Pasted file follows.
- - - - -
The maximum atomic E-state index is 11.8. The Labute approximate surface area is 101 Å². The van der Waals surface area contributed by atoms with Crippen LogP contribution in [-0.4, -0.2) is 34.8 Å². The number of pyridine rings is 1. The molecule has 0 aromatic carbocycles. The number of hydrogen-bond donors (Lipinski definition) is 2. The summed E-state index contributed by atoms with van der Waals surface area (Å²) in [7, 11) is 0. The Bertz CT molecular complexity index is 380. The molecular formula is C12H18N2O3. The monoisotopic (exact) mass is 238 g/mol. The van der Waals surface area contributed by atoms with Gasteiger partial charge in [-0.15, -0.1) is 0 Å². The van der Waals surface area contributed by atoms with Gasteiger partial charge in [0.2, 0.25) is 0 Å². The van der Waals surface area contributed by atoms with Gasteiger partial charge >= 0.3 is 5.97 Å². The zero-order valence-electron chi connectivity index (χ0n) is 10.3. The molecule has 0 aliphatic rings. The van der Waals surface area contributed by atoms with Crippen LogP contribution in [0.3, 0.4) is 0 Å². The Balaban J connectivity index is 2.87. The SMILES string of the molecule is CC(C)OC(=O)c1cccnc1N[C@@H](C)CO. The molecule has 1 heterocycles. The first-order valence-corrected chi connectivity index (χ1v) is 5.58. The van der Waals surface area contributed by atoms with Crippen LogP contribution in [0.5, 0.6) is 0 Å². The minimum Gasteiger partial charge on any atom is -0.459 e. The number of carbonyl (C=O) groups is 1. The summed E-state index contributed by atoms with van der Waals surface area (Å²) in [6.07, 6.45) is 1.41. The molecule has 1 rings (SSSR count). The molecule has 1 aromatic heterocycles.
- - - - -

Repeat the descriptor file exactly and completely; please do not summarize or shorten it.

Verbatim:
The maximum atomic E-state index is 11.8. The Labute approximate surface area is 101 Å². The van der Waals surface area contributed by atoms with Crippen LogP contribution in [-0.4, -0.2) is 34.8 Å². The number of pyridine rings is 1. The molecule has 0 aromatic carbocycles. The number of hydrogen-bond donors (Lipinski definition) is 2. The summed E-state index contributed by atoms with van der Waals surface area (Å²) in [7, 11) is 0. The Bertz CT molecular complexity index is 380. The molecular formula is C12H18N2O3. The monoisotopic (exact) mass is 238 g/mol. The van der Waals surface area contributed by atoms with Gasteiger partial charge in [-0.15, -0.1) is 0 Å². The van der Waals surface area contributed by atoms with Gasteiger partial charge in [0.2, 0.25) is 0 Å². The van der Waals surface area contributed by atoms with Gasteiger partial charge >= 0.3 is 5.97 Å². The zero-order valence-electron chi connectivity index (χ0n) is 10.3. The molecule has 0 aliphatic rings. The van der Waals surface area contributed by atoms with Crippen LogP contribution in [0.3, 0.4) is 0 Å². The Balaban J connectivity index is 2.87. The SMILES string of the molecule is CC(C)OC(=O)c1cccnc1N[C@@H](C)CO. The molecule has 1 heterocycles. The first-order valence-corrected chi connectivity index (χ1v) is 5.58. The van der Waals surface area contributed by atoms with Crippen LogP contribution in [0.5, 0.6) is 0 Å². The minimum Gasteiger partial charge on any atom is -0.459 e. The number of carbonyl (C=O) groups is 1. The summed E-state index contributed by atoms with van der Waals surface area (Å²) in [6.07, 6.45) is 1.41. The molecule has 1 rings (SSSR count). The molecule has 1 aromatic heterocycles.